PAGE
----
This up-and-coming neighborhood is full of hidden watering holes.
Though few Las Vegas tourists venture this far north of the Strip, the ones that do are welcomed by the Arts District's surprisingly “un-Vegas vibe.” In contrast to the opulence and in-your-face glitz of the casino-laden streets, the neighborhood offers the same gritty quirk and quiet nonchalance you might find in the hipster neighborhoods of San Francisco or New York.
The Arts District has existed in Vegas since 1998, but it’s only been in the last six years that it’s undergone the beginnings of Downtown Las Vegas’s renaissance. While remnants of the neighborhood’s rough history remain in the boarded up storefronts and clumps of bail bond lenders, pawn shops, and peep shows that pepper the neighborhood, signs of a burgeoning art scene exist, too. Colorful murals liven up brick walls; a 10-foot-tall yellow cat statue sits on the corner of First Street; and vintage clothing shops, antique stores, and art galleries peek out between the boxy store fronts of Main Street.
While Downtown’s East Fremont Street is often the area’s go-to destination for trendy bars and cheap cocktails, several new locations have opened in the Arts District in the last year that are worthy of a visit. These offbeat bars, lounges, and breweries remain quiet, unhurried, and deliciously under-the-radar. For now, that is.
Step through Velveteen Rabbit’s wooden doors and you’ll immediately feel as though you’ve entered a world far from the neon and noise of the crowded city. The narrow bar, filled with vintage furniture and whimsical art, provides patrons with a calming respite from the pulsing city outside.
Though the bar’s name evokes a feeling of cozy nostalgia—the book Velveteen Rabbit was a childhood favorite of the owner—what makes Velveteen one of the most unique bars in the Vegas Valley is its cocktails. They’re made with out-of-the-box ingredients such as yogurt liqueur, house-made honey coconut cream popsicles, and cherimoya, a fruit native to South America. Bon Appétit calls them “the weirdest cocktails in Vegas. And the most delicious.”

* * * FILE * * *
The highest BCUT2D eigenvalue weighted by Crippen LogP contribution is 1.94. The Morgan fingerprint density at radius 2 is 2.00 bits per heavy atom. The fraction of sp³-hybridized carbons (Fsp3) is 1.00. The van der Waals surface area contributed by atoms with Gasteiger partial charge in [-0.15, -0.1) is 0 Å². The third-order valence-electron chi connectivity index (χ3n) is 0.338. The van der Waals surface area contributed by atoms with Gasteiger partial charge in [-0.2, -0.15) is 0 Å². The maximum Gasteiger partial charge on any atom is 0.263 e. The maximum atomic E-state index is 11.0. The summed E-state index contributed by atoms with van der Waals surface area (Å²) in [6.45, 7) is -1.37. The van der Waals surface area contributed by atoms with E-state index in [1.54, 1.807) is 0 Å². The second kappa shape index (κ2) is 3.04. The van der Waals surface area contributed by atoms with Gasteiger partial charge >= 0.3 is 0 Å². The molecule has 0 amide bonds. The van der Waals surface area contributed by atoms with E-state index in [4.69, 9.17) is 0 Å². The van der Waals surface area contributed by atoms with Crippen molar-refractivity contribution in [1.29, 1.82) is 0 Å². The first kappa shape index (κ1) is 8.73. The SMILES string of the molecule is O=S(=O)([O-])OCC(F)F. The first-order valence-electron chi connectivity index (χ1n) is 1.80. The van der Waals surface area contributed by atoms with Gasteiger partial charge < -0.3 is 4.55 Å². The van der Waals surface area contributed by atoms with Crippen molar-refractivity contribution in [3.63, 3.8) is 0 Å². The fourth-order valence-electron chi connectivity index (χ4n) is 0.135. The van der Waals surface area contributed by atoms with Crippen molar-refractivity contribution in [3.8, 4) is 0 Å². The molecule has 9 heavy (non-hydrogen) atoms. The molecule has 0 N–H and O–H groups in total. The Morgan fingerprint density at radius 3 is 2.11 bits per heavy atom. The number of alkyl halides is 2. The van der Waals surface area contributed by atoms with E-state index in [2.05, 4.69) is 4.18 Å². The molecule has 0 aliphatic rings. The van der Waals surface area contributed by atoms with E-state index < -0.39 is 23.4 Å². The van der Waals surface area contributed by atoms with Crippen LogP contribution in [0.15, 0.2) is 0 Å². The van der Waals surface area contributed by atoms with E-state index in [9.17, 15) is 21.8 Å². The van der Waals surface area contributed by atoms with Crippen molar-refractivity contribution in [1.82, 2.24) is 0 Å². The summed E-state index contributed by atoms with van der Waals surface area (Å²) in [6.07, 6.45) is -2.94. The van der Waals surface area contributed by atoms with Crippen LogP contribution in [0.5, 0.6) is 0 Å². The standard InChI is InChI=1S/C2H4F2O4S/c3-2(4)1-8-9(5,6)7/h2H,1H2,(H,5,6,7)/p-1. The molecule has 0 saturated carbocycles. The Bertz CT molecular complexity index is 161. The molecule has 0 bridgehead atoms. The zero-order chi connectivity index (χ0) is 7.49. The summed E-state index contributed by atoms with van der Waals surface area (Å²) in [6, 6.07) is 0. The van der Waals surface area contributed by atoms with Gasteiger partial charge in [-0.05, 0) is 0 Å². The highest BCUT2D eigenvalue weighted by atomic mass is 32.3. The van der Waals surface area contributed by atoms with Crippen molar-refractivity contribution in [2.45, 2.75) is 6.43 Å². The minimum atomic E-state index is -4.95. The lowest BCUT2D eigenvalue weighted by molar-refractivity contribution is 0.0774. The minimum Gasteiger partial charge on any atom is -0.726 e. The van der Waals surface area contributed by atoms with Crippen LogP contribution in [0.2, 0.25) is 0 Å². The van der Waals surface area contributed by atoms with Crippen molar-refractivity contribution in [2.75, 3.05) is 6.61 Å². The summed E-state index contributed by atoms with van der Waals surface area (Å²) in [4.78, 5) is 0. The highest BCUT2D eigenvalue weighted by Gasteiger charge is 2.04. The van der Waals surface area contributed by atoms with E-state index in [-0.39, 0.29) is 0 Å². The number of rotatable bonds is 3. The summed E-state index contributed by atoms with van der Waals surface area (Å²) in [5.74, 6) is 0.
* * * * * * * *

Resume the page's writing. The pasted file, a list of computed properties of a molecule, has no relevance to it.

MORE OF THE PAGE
The first thing you’ll likely notice when you walk into antique store-themed ReBar is the deer head-wearing a lampshade on the wall behind the bar.
“ReBar is the only bar where everything’s for sale,” says owner, Derek Stonebarger. “Literally everything. The glass you're drinking out of. The bar stool you’re sitting on. The things you're looking at on the wall. Even the bar is for sale for the right price.”
Throughout the bar, mismatched furniture play host to Candyland tournaments and quiet conversations. Every Thursday night the back patio turns into an open air theater for screenings of the bar’s impressive collection of thrift store movies. Local comedians, bands, poets, and storytellers also grace the venue throughout the week.
Nevada Taste Site
Two doors down from ReBar, Stonebarger’s new Nevada Taste Site is a fitting neighbor. Nearly every item in the bar was handpicked to showcase Southern Nevada’s offbeat past. From the photos, drawings, and newspaper clippings that line the walls to the bar’s wood paneling—repurposed from the city’s old courthouse—to the vintage Las Vegas restaurant menus that decorate the back wall, the bar is a love letter to Las Vegas’s unique history. Only here, just the beer from 32 Nevada breweries and plates such as chicken satay and seared tofu sliders are for sale.
Millennium Fandom Bar
A Storm Trooper checks IDs at the door. A female Mad Hatter battles a Wookie with a lightsaber on the bar’s checkered dance floor. A gaggle of Disney Princesses pose for photos with a life-size R2-D2. Welcome to the Millennium Fandom Bar, the city’s hidden cosplay speakeasy.
Though the bar and event space has earned a reputation as being a “nerd bar”—thanks to the often-costumed patrons, sci-fi trivia nights, and anime music—owner Alex Pusineri is quick to point out that Millennium caters to “fandoms of all sorts,” including rockabilly, current pop culture, and classic cinema.
This 6,500 square-foot bar, which is a combination of an Irish shebeen (speakeasy) and a Jamaican rum shack, was named after a famous reggae record store in Manhattan’s Lower East Side. “We like to keep [the menu] very curated,” says co-owner Allen Katz. “Like a good record store, we're out to offer those that come to sip a truly personalized experience.” Jammyland encourages patrons to embrace the tropics in the desert with a batida (a Brazilian drink made from passion fruit, lemon, or coconut) and a platter of Jamaican Patties or with an amaro-spiced coffee cocktail next to the fire-pit. Katz and partner Danielle Crouch’s cocktail menus have earned critical acclaim from both Food and Wine and the LA Times. “The cocktails are all classically oriented,” says Katz, “but cheeky and clever with a culinary edge.”